AbstractBACKGROUND AND OBJECTIVES: We previously developed blood tests that were introduced at the Sydney 2000 Olympic Games to identify athletes injecting recombinant human erythropoietin (rHuEPO). The aim of this study was to re-analyse our existing database to develop models with heightened sensitivity, using wherever possible blood parameters measurable with appropriate standards of analytical performance. DESIGN AND METHODS: The principal database for this study was derived from a double-blind trial in which 57 recreational athletes were administered either rHuEPO or placebo. Standard discriminant analysis was used to derive two ON models (ON-hes and ON-he) and two OFF models (OFF-hr and OFF-hre) sensitive to accelerated and decelerated erythropoiesis respectively, utilising concentrations of hemoglobin (h), erythropoietin (e) and serum transferrin receptor (s), as well as percent reticulocytes (r). The ability of our models to detect rHuEPO administration was assessed by comparing model scores of subjects in the administration trial with the model scores of 1152 elite athletes from 12 countries. RESULTS: The ability of the new models to detect rHuEPO administration was generally higher than that of our previous models, particularly during phases when low doses of rHuEPO were used, and after injections had ceased. INTERPRETATION AND CONCLUSIONS. The increased stability of the new blood parameters facilitates transport of samples to central laboratories, and the heightened sensitivity of the new models makes them better than existing models for federations wishing to screen samples for urine testing and to identify and target suspect athletes for out-of-competition testing. However procedures should be incorporated that respect an elevated model score caused by genetic, health or environmental circumstances.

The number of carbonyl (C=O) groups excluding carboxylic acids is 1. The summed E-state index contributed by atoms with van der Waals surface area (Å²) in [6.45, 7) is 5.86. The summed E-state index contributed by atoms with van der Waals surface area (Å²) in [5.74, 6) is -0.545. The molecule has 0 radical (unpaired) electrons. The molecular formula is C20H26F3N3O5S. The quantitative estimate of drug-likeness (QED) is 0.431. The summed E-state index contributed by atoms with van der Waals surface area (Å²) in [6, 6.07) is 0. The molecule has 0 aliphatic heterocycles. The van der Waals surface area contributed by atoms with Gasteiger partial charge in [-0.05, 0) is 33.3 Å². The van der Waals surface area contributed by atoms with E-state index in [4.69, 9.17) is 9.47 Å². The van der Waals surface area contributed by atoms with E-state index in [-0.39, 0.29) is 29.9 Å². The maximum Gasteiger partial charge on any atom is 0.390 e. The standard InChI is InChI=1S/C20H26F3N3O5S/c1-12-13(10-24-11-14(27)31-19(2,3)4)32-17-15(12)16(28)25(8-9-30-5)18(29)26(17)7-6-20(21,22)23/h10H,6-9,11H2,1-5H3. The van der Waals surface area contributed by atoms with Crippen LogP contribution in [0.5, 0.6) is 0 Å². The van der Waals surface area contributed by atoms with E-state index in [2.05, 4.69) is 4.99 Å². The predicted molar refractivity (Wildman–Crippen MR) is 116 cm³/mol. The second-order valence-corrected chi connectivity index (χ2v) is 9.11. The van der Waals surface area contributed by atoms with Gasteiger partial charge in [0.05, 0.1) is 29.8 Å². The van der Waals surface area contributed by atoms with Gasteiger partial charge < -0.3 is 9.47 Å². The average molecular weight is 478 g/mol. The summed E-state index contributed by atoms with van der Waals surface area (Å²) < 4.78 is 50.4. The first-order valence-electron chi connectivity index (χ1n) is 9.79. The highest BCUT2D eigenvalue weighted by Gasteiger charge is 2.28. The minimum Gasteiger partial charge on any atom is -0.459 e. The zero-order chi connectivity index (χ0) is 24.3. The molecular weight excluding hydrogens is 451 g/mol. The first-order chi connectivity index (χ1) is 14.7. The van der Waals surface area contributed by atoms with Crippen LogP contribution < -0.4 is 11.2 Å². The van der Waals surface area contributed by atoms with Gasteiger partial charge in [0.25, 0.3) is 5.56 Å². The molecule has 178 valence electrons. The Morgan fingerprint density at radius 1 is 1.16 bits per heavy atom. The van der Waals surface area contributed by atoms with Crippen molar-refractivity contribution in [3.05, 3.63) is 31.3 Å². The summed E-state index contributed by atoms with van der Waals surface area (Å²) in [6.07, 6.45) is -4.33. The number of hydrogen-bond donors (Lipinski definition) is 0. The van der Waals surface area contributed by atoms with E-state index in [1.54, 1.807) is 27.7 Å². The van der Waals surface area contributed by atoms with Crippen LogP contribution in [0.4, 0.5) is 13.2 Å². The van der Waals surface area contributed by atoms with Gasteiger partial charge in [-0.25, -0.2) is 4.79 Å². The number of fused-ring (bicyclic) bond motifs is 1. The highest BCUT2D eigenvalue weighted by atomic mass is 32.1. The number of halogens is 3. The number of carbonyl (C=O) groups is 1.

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Vol. 88 No. 3 (2003): March, 2003 : Clinical Trial
Ferrata Storti Foundation, Pavia, Italy
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